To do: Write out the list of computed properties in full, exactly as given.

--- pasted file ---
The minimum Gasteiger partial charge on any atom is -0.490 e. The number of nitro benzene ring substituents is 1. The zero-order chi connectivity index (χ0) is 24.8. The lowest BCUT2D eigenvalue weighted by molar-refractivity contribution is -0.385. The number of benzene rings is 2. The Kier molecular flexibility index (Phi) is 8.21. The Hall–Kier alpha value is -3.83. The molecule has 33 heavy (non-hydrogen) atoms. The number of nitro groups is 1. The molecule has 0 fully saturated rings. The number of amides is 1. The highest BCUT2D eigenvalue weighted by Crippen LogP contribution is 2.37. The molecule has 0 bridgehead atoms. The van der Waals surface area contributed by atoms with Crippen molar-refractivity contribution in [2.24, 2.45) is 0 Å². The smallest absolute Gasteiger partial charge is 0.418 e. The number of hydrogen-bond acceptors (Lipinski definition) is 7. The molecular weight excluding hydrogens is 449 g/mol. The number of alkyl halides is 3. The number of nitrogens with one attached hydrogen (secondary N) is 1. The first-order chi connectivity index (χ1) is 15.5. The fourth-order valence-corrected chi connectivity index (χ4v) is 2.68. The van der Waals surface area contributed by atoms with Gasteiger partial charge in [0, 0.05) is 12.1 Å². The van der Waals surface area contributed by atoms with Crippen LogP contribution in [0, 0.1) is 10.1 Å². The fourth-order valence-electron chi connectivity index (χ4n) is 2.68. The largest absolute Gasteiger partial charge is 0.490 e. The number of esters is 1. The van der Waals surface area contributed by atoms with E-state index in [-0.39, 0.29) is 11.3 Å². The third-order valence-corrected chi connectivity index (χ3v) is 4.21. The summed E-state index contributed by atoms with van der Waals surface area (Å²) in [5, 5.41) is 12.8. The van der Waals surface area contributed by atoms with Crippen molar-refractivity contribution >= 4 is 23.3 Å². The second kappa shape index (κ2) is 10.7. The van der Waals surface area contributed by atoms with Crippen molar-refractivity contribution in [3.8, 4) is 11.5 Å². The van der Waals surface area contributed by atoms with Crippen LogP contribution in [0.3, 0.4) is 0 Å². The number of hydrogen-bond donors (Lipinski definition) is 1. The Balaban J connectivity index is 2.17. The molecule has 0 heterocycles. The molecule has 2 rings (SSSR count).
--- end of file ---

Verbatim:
The minimum Gasteiger partial charge on any atom is -0.490 e. The number of nitro benzene ring substituents is 1. The zero-order chi connectivity index (χ0) is 24.8. The lowest BCUT2D eigenvalue weighted by molar-refractivity contribution is -0.385. The number of benzene rings is 2. The Kier molecular flexibility index (Phi) is 8.21. The Hall–Kier alpha value is -3.83. The molecule has 33 heavy (non-hydrogen) atoms. The number of nitro groups is 1. The molecule has 0 fully saturated rings. The number of amides is 1. The highest BCUT2D eigenvalue weighted by Crippen LogP contribution is 2.37. The molecule has 0 bridgehead atoms. The van der Waals surface area contributed by atoms with Crippen molar-refractivity contribution in [2.24, 2.45) is 0 Å². The smallest absolute Gasteiger partial charge is 0.418 e. The number of hydrogen-bond acceptors (Lipinski definition) is 7. The molecular weight excluding hydrogens is 449 g/mol. The number of alkyl halides is 3. The number of nitrogens with one attached hydrogen (secondary N) is 1. The first-order chi connectivity index (χ1) is 15.5. The fourth-order valence-corrected chi connectivity index (χ4v) is 2.68. The van der Waals surface area contributed by atoms with Gasteiger partial charge in [0, 0.05) is 12.1 Å². The van der Waals surface area contributed by atoms with Crippen LogP contribution in [0, 0.1) is 10.1 Å². The fourth-order valence-electron chi connectivity index (χ4n) is 2.68. The largest absolute Gasteiger partial charge is 0.490 e. The number of esters is 1. The van der Waals surface area contributed by atoms with E-state index in [-0.39, 0.29) is 11.3 Å². The third-order valence-corrected chi connectivity index (χ3v) is 4.21. The summed E-state index contributed by atoms with van der Waals surface area (Å²) in [5, 5.41) is 12.8. The van der Waals surface area contributed by atoms with Crippen molar-refractivity contribution >= 4 is 23.3 Å². The second kappa shape index (κ2) is 10.7. The van der Waals surface area contributed by atoms with Crippen molar-refractivity contribution in [3.8, 4) is 11.5 Å². The van der Waals surface area contributed by atoms with Crippen LogP contribution in [0.3, 0.4) is 0 Å². The number of hydrogen-bond donors (Lipinski definition) is 1. The Balaban J connectivity index is 2.17. The molecule has 0 heterocycles. The molecule has 2 rings (SSSR count).